# Floating Rate Loan Explained

A floating interest rate is also known as an adjustable or variable interest rate. The name comes from the fluidity of the interest rate that borrowers must contend with, as the interest percentage fluctuates throughout the life of the loan (for hybrid ARMs, the rate fluctuates after the introductory period ends). The interest rate is affected by the market’s margins or mortgage index.

Floating interest rates may sound like a rip-off, but in general, they can be much lower than that of a fixed rate due to the risk the borrower is taking in that the rate can increase and result in an increased monthly payment. Typically with a floating rate loan, the initial interest rate is set lower than what a borrower could get from a fixed-rate mortgage loan.

## Why Does the Interest Rate Change?

For floating rate loans, the interest rate is based on a market index as determined by the lender. Some popular indexes that lenders refer to are the London Interbank Offered Rate (LIBOR), the prime rate, and different U.S. Treasury bill rates. When entering a variable interest loan agreement, the lender will state which benchmark index your rate is associated with, and assign a margin based off of interest percentage points.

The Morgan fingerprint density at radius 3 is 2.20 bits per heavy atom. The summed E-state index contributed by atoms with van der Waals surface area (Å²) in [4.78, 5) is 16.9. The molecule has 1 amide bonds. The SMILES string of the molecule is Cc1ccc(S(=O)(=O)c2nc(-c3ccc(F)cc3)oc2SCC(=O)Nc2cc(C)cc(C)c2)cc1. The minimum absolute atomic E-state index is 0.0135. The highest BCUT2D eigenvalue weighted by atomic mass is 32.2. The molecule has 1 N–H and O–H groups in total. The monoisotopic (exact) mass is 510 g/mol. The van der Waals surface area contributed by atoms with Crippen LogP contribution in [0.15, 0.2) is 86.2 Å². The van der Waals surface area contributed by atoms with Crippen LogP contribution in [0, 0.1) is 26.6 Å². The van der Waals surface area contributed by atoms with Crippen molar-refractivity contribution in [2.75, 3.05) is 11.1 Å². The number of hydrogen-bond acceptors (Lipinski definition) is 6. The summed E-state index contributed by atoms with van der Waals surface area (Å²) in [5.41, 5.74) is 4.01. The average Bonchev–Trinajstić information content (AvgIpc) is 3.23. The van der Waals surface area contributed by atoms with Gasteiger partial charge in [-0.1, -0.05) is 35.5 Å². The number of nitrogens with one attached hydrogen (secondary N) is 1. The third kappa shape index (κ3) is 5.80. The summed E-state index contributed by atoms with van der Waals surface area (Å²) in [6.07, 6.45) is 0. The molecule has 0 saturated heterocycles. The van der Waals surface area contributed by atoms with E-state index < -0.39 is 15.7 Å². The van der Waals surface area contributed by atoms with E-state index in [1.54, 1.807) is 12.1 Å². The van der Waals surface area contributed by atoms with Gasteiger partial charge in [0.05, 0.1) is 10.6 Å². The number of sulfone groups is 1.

For example, your interest rate could be set at 2 points above the prime rate.  If the prime rate is 3.5%, then your interest rate would be 5.5%. It is important to note that the lender’s margin doesn’t change, but the index rate will. If the prime rate in the previous example were to drop to 2.75%, then your interest rate would decrease appropriately to 4.75%.

## Interest Rate Caps

Having a floating interest rate seems like a risky move, and while it does involve some uncertainty for the borrower, there are limits as to just how much an interest rate can rise or fall. In most cases, loans with variable interest rates are given interest rate caps. These values are put in place to ensure that a borrower doesn’t get hit with an insane monthly payment out of the blue that might compromise their ability to pay the loan off.

There are two types of interest rate caps that accompany floating interest loans. The first is a cap that dictates how much the borrower’s rate can increase for each adjustment. The cap is typically a percentage, and no matter how much the market fluctuates, your rate cannot be increased any more than that set percentage. The second type of interest rate cap works the same way, however, it represents the maximum amount your interest rate can be raised over the life of the loan. This cap is sometimes referred to as the lifetime interest rate cap.